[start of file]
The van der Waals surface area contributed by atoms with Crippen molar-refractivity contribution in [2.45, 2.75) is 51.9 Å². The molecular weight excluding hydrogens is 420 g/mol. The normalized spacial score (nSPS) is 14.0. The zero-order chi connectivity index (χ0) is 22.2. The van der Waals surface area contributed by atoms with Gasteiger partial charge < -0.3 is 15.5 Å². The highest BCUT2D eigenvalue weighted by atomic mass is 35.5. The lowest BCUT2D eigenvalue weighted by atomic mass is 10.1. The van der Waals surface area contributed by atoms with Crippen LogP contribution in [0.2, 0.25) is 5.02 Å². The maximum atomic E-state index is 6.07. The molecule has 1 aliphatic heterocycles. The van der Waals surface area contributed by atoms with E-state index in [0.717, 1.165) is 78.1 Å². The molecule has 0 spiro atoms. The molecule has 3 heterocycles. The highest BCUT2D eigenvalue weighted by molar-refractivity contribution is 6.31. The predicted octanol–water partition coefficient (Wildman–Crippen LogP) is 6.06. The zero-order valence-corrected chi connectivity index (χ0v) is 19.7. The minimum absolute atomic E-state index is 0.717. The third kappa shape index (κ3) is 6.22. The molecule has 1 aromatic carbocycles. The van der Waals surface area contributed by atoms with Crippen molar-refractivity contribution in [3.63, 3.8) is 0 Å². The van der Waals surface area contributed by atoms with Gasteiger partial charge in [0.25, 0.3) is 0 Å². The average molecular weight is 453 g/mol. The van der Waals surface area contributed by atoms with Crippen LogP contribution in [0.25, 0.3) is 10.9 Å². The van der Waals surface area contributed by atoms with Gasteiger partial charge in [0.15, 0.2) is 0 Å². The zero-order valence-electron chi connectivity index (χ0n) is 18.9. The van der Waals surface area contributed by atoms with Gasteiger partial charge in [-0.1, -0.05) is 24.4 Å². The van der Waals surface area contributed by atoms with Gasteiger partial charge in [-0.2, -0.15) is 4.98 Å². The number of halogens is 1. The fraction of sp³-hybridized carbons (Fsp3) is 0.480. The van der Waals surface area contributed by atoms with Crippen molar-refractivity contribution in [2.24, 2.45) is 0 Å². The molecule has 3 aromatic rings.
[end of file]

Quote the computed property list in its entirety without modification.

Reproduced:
The van der Waals surface area contributed by atoms with Crippen molar-refractivity contribution in [2.45, 2.75) is 51.9 Å². The molecular weight excluding hydrogens is 420 g/mol. The normalized spacial score (nSPS) is 14.0. The zero-order chi connectivity index (χ0) is 22.2. The van der Waals surface area contributed by atoms with Gasteiger partial charge < -0.3 is 15.5 Å². The highest BCUT2D eigenvalue weighted by atomic mass is 35.5. The lowest BCUT2D eigenvalue weighted by atomic mass is 10.1. The van der Waals surface area contributed by atoms with Crippen LogP contribution in [0.2, 0.25) is 5.02 Å². The maximum atomic E-state index is 6.07. The molecule has 1 aliphatic heterocycles. The van der Waals surface area contributed by atoms with E-state index in [0.717, 1.165) is 78.1 Å². The molecule has 0 spiro atoms. The molecule has 3 heterocycles. The highest BCUT2D eigenvalue weighted by molar-refractivity contribution is 6.31. The predicted octanol–water partition coefficient (Wildman–Crippen LogP) is 6.06. The zero-order valence-corrected chi connectivity index (χ0v) is 19.7. The minimum absolute atomic E-state index is 0.717. The third kappa shape index (κ3) is 6.22. The molecule has 1 aromatic carbocycles. The van der Waals surface area contributed by atoms with Crippen molar-refractivity contribution in [3.63, 3.8) is 0 Å². The van der Waals surface area contributed by atoms with Gasteiger partial charge in [0.25, 0.3) is 0 Å². The average molecular weight is 453 g/mol. The van der Waals surface area contributed by atoms with Crippen LogP contribution in [0.25, 0.3) is 10.9 Å². The van der Waals surface area contributed by atoms with Gasteiger partial charge in [0.15, 0.2) is 0 Å². The zero-order valence-electron chi connectivity index (χ0n) is 18.9. The van der Waals surface area contributed by atoms with Gasteiger partial charge in [-0.1, -0.05) is 24.4 Å². The van der Waals surface area contributed by atoms with Gasteiger partial charge in [-0.2, -0.15) is 4.98 Å². The number of halogens is 1. The fraction of sp³-hybridized carbons (Fsp3) is 0.480. The van der Waals surface area contributed by atoms with Crippen molar-refractivity contribution in [2.24, 2.45) is 0 Å². The molecule has 3 aromatic rings.